By Amitava Sanyal
Like the swilling spoon in the boiling water, the history of tea closes a circle every now and then. Trouble is, more often than not, a British-born finds himself in the middle of the boiling brew.
The latest was, perhaps, Tony Blair saying that he rued the lack of a decent cuppa in the capital.
Councillor Pat Karney invited Blair to a tea tour of Manchester to show that not all was lost. Recently, in its ‘Living Britain’ report , insurance giant Zurich claimed that there was a fair bit of bonding happening in different parts of Britain over the brown brew.
The report cited Manchester University’s Tea Cake Tuesday group, where the young and the angsty gather weekly to “drink tea, eat cake, and have a nice chat”.
But then, Blair was probably being fair about London itself. The better places to be served a decent brew are now probably to be found up north.
Even Lincoln, which does not claim to have had much more than a grand cathedral and the world’s first zebra crossing, has extremely nice tea rooms. The humour of history lies elsewhere. The former prime minister said all this while on tour in the US, the former colony where the battle of independence was lent the decisive spark with the raising of tea taxes.
Not such a big deal, to be fair. But consider why the taxes were raised and you get into another interesting loop of history – one that goes towards the east, to the root of the plant itself. Tea taxes in the US were raised to fund, among other things, the rising cost of Britain’s wars in India.
This is the loop the organisers of next year’s BUPA Great Manchester Run stepped into when they decided to give some of the money to tea workers in India.
This loop of history started almost a century after the American war of independence, when a couple of enterprising Scottish brothers, Robert and Charles Alexander Bruce, went hunting for the shrub in India.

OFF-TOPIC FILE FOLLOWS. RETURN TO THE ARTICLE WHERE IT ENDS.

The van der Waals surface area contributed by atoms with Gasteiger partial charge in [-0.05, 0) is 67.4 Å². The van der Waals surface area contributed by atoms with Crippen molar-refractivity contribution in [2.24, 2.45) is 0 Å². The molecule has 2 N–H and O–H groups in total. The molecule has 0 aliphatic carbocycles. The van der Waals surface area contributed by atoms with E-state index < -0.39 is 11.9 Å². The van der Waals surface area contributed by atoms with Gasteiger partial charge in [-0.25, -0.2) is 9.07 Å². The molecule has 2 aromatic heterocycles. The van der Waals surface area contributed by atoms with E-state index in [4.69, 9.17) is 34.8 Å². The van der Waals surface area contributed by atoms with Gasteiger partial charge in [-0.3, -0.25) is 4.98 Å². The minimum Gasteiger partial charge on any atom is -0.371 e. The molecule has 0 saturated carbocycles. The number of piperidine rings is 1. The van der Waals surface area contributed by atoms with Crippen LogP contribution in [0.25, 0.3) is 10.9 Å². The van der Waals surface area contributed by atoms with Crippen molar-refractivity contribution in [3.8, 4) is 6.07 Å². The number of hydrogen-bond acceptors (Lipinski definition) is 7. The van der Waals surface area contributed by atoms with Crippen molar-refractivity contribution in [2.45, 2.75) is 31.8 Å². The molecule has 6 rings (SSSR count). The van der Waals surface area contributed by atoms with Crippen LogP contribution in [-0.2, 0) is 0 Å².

One found some plants in Assam remarkably similar to the shrub they knew. The other had land on which it could be planted. They started the enterprise with the help of a few friends who brought in cheap plantation labour from several parts of India. The workers’ plight has been bad ever since, as several folk songs of the region would tell you.
But India itself was not yet a tea-drinking nation. There was no history of brewing the leaves except among some tribes in the northeastern states.
So the Tea Board of India embarked on what some claim to be one of the largest promotional exercises ever – to educate urban India on how to make and drink tea.
Armies of tea-toting ambassadors were sent into homes with cups and literature to demonstrate the subtleties of the brew. Towards the beginning of the 20th century, India became the largest tea growing and guzzling nations.
The latest loop of history has to do with the modern trade. As with every human industry, China claims to be the first in brewing tea. They are said to have done it some four millenniums before anyone else did. And sure enough, that’s where most of the tea came from before India stepped into the trade. India even borrowed its word for tea – cha – from China.
So while India grew in the trade and remained the largest tea trader for the most of the 20th century, China bristled. The hundred-year war turned last year when China produced more than a billion kilos of the leaves, pipping India to the piping pot by a good 50 million kilos.
In the last decade, Indian companies have picked up some of the largest tea brands in Britain. The Tata group has bought Tetley and the Apeejay group has bagged Typhoo tea. Will the Chinese give chase?
If they do, the tea rooms of Britain might just turn out to be yet another warring ground between the eastern neighbours.
Let’s take a sip and watch.